|Photo Credit: NBC|
It’s only been a little over a week since we lost Leonard Nimoy. His Spock was one of my two favourite Star Trek characters (the other being Capt. Kirk) whose calm and wise personality always inspired me in getting through the problems that everyday life can bring. This was especially the case when I was a teenager going through a big Trekker phase. But as I grew older, I began admiring Nimoy not only for his role in Star Trek, but for his work in film in general: his work as actor, writer and director. For me he was a figure of intellect which is probably what got me through high school and perhaps college as well.
Besides Star Trek, he played numerous other roles both in and behind the scenes in movies and television, both in and out of the science fiction genre. He was in the “I, Robot” episode of the original ‘60s Outer Limits series. This episode was, interestingly, based on not Isaac Asimov’s novel/short story collection of the same name but on a short story by Eando Binder from Amazing Stories magazine. Asimov’s novel was, however, inspired by Binder’s story. Nimoy also played in the same episode in the ‘90s remake of The Outer Limits.
Other works he’s acted in range from Rod Serling’s Twilight Zone and Night Gallery series in television to the 1978 remake of Invasion of the Body Snatchers. He was also in TV-movie adaptations of two classic science fiction novels: 1988’s The Lost World and 1998’s Brave New World. Besides playing Spock, Nimoy also wrote the stories for several of the Star Trek movies and a story for an episode of the 1970s’ Night Gallery.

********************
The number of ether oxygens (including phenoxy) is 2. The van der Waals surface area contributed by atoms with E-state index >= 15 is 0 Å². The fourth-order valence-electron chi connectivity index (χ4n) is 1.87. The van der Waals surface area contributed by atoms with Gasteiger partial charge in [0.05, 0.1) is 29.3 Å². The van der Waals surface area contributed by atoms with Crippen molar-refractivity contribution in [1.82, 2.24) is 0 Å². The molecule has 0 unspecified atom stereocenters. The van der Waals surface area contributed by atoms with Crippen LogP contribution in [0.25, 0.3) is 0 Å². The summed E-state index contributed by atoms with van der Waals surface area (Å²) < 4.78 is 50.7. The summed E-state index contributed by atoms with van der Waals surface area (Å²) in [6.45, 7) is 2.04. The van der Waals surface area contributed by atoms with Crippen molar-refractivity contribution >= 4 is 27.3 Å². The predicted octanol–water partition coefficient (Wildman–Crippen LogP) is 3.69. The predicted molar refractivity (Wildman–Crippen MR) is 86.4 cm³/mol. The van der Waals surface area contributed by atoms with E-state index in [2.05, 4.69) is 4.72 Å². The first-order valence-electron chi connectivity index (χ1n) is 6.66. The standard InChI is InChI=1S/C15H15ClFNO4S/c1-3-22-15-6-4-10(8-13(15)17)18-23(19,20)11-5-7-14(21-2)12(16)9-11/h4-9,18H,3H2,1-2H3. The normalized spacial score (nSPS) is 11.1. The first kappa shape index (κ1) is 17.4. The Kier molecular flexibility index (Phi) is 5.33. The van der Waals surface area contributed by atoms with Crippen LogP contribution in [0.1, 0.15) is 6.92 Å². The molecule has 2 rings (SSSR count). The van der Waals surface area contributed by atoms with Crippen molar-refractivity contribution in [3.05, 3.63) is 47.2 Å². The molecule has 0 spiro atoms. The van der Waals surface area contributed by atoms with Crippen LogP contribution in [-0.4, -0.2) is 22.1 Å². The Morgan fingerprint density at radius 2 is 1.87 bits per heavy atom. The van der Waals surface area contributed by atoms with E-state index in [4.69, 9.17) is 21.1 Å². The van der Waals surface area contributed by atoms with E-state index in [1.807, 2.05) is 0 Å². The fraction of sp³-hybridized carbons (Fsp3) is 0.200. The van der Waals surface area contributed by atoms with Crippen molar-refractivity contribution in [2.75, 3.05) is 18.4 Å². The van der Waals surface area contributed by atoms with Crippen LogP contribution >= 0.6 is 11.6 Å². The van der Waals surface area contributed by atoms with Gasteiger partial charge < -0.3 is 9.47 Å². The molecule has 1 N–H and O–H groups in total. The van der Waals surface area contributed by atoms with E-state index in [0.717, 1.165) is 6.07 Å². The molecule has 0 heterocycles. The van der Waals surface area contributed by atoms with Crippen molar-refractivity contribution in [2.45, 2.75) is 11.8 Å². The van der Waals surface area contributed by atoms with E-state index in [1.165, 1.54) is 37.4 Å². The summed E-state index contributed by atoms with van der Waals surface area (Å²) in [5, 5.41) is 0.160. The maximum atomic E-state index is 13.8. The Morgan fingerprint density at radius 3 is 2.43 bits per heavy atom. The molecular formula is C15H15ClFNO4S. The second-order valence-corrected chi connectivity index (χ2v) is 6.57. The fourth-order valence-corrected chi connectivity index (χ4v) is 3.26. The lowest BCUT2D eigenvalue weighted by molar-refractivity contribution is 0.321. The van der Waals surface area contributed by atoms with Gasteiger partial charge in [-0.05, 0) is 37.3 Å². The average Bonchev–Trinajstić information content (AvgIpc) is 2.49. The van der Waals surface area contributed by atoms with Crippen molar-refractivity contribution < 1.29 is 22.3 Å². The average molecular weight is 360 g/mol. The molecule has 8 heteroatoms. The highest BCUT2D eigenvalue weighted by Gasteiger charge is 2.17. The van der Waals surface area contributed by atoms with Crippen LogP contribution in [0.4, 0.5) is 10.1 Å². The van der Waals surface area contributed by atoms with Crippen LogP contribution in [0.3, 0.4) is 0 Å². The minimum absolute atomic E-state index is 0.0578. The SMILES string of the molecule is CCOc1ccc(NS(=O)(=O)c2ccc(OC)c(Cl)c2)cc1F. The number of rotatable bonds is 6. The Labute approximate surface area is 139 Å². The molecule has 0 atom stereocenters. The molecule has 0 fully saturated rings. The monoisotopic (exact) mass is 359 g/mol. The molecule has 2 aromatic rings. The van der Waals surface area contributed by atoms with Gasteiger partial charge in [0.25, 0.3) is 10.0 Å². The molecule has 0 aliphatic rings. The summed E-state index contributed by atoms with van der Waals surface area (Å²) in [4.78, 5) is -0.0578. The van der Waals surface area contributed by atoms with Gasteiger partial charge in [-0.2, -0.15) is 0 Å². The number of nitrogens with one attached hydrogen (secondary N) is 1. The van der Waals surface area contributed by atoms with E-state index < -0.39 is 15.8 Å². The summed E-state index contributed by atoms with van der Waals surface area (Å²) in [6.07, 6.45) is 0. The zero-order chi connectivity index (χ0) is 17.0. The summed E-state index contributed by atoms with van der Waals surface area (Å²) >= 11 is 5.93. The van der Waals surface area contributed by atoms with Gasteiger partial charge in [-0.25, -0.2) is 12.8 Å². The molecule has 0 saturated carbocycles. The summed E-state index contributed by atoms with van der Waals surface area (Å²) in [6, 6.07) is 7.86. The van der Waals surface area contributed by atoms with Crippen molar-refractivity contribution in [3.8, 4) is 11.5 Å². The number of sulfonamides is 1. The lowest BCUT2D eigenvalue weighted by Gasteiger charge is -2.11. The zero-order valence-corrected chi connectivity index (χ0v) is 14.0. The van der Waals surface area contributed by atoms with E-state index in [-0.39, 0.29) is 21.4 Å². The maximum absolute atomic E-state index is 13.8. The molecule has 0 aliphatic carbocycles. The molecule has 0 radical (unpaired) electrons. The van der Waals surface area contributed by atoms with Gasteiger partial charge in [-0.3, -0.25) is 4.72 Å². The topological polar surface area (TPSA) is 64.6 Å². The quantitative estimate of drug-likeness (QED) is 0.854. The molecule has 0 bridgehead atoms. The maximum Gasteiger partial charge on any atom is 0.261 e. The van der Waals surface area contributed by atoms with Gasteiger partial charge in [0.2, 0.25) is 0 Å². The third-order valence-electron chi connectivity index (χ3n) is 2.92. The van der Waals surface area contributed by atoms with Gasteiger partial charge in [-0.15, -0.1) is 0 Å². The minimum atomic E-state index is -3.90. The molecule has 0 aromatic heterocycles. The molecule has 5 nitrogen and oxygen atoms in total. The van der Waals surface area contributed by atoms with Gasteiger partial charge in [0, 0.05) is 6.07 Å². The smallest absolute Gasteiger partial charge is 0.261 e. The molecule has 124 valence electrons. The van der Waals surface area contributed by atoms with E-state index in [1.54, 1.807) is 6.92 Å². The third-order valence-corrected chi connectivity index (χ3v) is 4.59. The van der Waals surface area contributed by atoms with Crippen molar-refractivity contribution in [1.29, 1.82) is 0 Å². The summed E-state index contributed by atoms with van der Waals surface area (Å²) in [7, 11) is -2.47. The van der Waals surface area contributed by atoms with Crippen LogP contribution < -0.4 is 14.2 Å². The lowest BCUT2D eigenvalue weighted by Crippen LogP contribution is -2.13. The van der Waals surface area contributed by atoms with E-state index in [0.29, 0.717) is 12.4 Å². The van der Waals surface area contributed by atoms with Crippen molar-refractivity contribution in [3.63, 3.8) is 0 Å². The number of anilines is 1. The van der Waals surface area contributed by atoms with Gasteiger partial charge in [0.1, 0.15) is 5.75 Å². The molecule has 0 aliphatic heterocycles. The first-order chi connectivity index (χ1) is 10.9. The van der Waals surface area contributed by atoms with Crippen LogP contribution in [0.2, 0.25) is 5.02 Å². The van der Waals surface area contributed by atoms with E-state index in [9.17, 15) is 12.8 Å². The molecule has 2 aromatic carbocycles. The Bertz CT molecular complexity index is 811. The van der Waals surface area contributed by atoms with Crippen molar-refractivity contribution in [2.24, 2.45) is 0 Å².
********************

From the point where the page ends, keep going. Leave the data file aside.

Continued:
For me, whenever a science fiction/fantasy super star dies the world of those genres seem to never be the same. That’s why, as a science fiction fan and writer, I’m always hoping that my favourites will never die. Of course, that would be unrealistic. But their work inspires me so much that I find it hard to imagine life without them. It was that way for me with Ray Bradbury who I was fortunate enough to meet in person at a talk he gave back in the ‘90s in Fresno, California. I’m sure it was that way for many Disney fans with Walt Disney in the 1960s and for the many cartoonists and animators he inspired.
But even though our favourite writers and artists won’t live forever (at least not on this Earth) their inspiration will never die. When they influence and inspire us artists they are not just another celebrity in the media; they are like family to us, even if they don’t know who most of us are.
May Leonard Nimoy “Live long and prosper” in the next life.
Until Next time . . .